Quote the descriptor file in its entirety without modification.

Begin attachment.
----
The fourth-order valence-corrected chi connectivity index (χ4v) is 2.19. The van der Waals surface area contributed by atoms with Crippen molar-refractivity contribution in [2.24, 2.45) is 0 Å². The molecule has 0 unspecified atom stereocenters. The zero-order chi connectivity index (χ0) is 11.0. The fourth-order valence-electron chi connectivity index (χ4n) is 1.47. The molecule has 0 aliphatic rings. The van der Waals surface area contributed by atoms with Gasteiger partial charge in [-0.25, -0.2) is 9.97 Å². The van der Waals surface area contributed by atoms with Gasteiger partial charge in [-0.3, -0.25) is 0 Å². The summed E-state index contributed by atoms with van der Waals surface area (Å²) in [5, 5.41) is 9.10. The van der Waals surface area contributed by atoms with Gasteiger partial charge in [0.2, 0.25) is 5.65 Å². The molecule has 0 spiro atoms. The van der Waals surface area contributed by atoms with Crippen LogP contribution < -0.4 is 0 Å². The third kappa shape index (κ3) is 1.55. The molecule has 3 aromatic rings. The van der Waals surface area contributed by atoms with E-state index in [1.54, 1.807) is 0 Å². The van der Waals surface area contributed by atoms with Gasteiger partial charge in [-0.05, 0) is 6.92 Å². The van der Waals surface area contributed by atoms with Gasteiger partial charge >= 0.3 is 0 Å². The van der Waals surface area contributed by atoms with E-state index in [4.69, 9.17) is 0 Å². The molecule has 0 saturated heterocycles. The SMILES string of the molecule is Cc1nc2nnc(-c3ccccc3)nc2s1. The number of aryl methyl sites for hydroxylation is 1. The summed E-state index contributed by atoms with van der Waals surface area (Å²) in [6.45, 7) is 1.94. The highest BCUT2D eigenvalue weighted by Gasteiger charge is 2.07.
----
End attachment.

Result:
The fourth-order valence-corrected chi connectivity index (χ4v) is 2.19. The van der Waals surface area contributed by atoms with Crippen molar-refractivity contribution in [2.24, 2.45) is 0 Å². The molecule has 0 unspecified atom stereocenters. The zero-order chi connectivity index (χ0) is 11.0. The fourth-order valence-electron chi connectivity index (χ4n) is 1.47. The molecule has 0 aliphatic rings. The van der Waals surface area contributed by atoms with Gasteiger partial charge in [-0.25, -0.2) is 9.97 Å². The van der Waals surface area contributed by atoms with Gasteiger partial charge in [-0.3, -0.25) is 0 Å². The summed E-state index contributed by atoms with van der Waals surface area (Å²) in [5, 5.41) is 9.10. The van der Waals surface area contributed by atoms with Gasteiger partial charge in [0.2, 0.25) is 5.65 Å². The molecule has 0 spiro atoms. The van der Waals surface area contributed by atoms with Crippen LogP contribution < -0.4 is 0 Å². The third kappa shape index (κ3) is 1.55. The molecule has 3 aromatic rings. The van der Waals surface area contributed by atoms with E-state index in [1.54, 1.807) is 0 Å². The van der Waals surface area contributed by atoms with Gasteiger partial charge in [-0.05, 0) is 6.92 Å². The van der Waals surface area contributed by atoms with Gasteiger partial charge >= 0.3 is 0 Å². The van der Waals surface area contributed by atoms with E-state index in [4.69, 9.17) is 0 Å². The molecule has 0 saturated heterocycles. The SMILES string of the molecule is Cc1nc2nnc(-c3ccccc3)nc2s1. The number of aryl methyl sites for hydroxylation is 1. The summed E-state index contributed by atoms with van der Waals surface area (Å²) in [6.45, 7) is 1.94. The highest BCUT2D eigenvalue weighted by Gasteiger charge is 2.07.